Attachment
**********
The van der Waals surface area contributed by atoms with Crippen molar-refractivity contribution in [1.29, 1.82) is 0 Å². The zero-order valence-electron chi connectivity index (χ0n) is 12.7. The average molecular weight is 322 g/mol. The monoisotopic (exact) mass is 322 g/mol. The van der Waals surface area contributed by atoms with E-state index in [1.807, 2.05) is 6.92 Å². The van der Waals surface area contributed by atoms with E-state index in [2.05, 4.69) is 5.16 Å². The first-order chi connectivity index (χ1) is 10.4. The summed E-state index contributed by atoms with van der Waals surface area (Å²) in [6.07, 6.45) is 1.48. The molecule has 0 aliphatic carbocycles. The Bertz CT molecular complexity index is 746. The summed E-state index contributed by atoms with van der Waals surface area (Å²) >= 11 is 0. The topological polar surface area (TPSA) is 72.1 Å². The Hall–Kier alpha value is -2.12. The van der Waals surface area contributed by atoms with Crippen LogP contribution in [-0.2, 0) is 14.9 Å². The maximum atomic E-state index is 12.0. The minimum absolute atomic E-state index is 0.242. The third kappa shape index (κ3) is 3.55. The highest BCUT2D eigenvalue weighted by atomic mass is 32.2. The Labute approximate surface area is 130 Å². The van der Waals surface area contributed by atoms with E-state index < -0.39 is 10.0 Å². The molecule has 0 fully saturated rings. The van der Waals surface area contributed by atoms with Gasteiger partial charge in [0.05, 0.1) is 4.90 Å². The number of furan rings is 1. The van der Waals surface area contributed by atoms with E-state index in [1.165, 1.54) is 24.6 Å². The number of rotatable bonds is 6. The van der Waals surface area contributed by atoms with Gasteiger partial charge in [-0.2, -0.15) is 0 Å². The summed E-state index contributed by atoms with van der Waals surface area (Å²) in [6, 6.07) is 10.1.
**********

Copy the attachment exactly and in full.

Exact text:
The van der Waals surface area contributed by atoms with Crippen molar-refractivity contribution in [1.29, 1.82) is 0 Å². The zero-order valence-electron chi connectivity index (χ0n) is 12.7. The average molecular weight is 322 g/mol. The monoisotopic (exact) mass is 322 g/mol. The van der Waals surface area contributed by atoms with E-state index in [1.807, 2.05) is 6.92 Å². The van der Waals surface area contributed by atoms with E-state index in [2.05, 4.69) is 5.16 Å². The first-order chi connectivity index (χ1) is 10.4. The summed E-state index contributed by atoms with van der Waals surface area (Å²) in [6.07, 6.45) is 1.48. The molecule has 0 aliphatic carbocycles. The Bertz CT molecular complexity index is 746. The summed E-state index contributed by atoms with van der Waals surface area (Å²) >= 11 is 0. The topological polar surface area (TPSA) is 72.1 Å². The Hall–Kier alpha value is -2.12. The van der Waals surface area contributed by atoms with Crippen LogP contribution in [-0.2, 0) is 14.9 Å². The maximum atomic E-state index is 12.0. The minimum absolute atomic E-state index is 0.242. The third kappa shape index (κ3) is 3.55. The highest BCUT2D eigenvalue weighted by atomic mass is 32.2. The Labute approximate surface area is 130 Å². The van der Waals surface area contributed by atoms with E-state index < -0.39 is 10.0 Å². The molecule has 0 fully saturated rings. The van der Waals surface area contributed by atoms with Gasteiger partial charge in [0.05, 0.1) is 4.90 Å². The number of furan rings is 1. The van der Waals surface area contributed by atoms with E-state index in [1.165, 1.54) is 24.6 Å². The number of rotatable bonds is 6. The van der Waals surface area contributed by atoms with Gasteiger partial charge in [-0.2, -0.15) is 0 Å². The summed E-state index contributed by atoms with van der Waals surface area (Å²) in [6, 6.07) is 10.1.